Update on the Patent Pool
The Medicines Patent Pool was established in September 2010 by UNITAID and is now independent. It was created to make it simpler for generic manufacturers to produce low cost, effective HIV drugs. Both the US and UK governments support this initiative.
Since its launch it has made progress. Recently the project announced that Gilead, Roche, Sequoia and ViiV (Pfizer/GSK) have agreed to enter into negotiations regarding the licensing of their HIV drugs. This is a major step forward.
Prior to this, most companies took the position that allowing their medicines to be produced by specific generic manufacturers was sufficient to discharge their responsibility towards universal global access to treatment.
Whilst getting these companies to collaborate is a significant achievement, there is still much to be done.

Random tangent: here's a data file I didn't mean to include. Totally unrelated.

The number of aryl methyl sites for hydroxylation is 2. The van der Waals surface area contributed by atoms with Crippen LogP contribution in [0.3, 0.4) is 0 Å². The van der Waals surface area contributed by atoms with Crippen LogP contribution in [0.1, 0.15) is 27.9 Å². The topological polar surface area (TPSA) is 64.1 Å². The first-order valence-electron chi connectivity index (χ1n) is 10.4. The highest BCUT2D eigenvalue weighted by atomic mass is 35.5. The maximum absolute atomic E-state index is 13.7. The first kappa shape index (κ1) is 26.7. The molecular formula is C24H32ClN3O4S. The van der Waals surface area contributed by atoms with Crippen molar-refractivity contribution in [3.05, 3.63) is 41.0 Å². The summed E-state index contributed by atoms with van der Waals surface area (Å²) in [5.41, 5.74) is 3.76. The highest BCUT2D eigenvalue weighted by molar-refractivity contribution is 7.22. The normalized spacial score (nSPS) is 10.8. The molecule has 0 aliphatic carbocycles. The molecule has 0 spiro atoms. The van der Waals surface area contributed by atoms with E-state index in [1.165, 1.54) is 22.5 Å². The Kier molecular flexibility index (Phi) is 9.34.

Campaigners will now be focusing their lobbying on companies refusing to engage with the patent pool. This includes Abbott Laboratories, Boehringer-Ingelheim, Bristol-Myers Squibb, Merck & Co. and Johnson & Johnson
In early April, students from the UK organisation STOP AIDS began protests at Johnson and Johnson HQ and at pharmacies across London as the start of a campaign to get the company to change its mind and start negotiations with the patent pool.
Johnson & Johnsons refusal to enter into talks is problematic as the US NIH has already reached agreement with the patent pool for the rights they own on darunavir. Johnson and Johnson own the remainder of the patent rights, so they will be blocking generic production of darunavir through the patent pool if they do not reconsider.
For this initiative to work it it critical that all the manufacturers of currently needed drugs are involved. Otherwise it is likely that treatment strategies will be driven less by medical priorities and more by which companies are prepared to negotiate the best deals.
More information can be found at the following website:
ViiV Press Release:
Details of the STOP AIDS campaign: